Teaching Demographic Ignorance with the Correcting Misperceptions Exercise: A Replication and Extension of Previous Research
population innumeracy, demographics, immigrants, student response systems, misperceptions
Existing research from the social sciences indicates that misperceptions about immigrants are pervasive in American society and present consequences for intergroup relations. The classroom may be an arena in which to reduce this incorrectness. The current note provides a replication and extension of previous research on the effectiveness of the Correcting Misperceptions Exercise (CME) ─ an in-class demographic guessing game in which students provide their perceptions of some demographic reality and compare it to an objective data source. This analysis builds upon earlier work by 1) considering immigrants as a new demographic category of focus; 2) simultaneously analyzing cardinal misperceptions of the immigrant population size (population innumeracy) and ordinal mischaracterizations of immigrants’ most common country of origin; and 3) by comparing low-tech and high-tech versions of the CME. Perceptions measured during the game are compared to those measured in a post-test occurring three weeks later. Results indicate that participation in the game improves both types of misperceptions. However, they technology-based CME utilizing student response systems (Socrative) does not provide any additional purchase beyond a low-tech, paper-and-pencil delivery.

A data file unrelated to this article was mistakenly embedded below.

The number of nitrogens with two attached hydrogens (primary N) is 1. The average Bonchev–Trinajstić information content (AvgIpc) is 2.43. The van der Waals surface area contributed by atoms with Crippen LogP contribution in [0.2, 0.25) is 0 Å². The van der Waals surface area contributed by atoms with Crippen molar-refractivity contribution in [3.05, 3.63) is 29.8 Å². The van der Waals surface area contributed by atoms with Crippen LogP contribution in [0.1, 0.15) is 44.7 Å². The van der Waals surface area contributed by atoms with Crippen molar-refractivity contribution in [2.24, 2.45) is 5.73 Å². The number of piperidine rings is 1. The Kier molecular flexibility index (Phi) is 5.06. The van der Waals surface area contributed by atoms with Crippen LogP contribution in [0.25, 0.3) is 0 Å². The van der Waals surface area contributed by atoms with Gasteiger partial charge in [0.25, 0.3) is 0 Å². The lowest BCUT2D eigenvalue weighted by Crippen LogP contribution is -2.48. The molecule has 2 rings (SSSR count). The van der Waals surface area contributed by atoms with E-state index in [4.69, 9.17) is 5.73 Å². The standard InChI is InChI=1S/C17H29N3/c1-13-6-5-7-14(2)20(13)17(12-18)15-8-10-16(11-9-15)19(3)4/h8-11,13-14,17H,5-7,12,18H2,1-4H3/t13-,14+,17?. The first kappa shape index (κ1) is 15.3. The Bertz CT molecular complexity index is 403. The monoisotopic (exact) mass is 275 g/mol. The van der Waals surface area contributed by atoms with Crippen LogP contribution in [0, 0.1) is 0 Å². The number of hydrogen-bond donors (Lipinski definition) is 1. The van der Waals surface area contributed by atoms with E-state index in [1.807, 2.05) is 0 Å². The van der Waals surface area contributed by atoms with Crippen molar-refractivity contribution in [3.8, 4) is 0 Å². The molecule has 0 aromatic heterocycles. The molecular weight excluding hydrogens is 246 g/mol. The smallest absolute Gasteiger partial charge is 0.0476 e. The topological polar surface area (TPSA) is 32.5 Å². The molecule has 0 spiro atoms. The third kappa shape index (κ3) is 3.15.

Herda, Daniel. "Teaching Demographic Ignorance with the Correcting Misperceptions Exercise: A Replication and Extension of Previous Research." Numeracy 12, Iss. 2 (2019): Article 11. DOI: https://doi.org/10.5038/1936-46184.108.40.206
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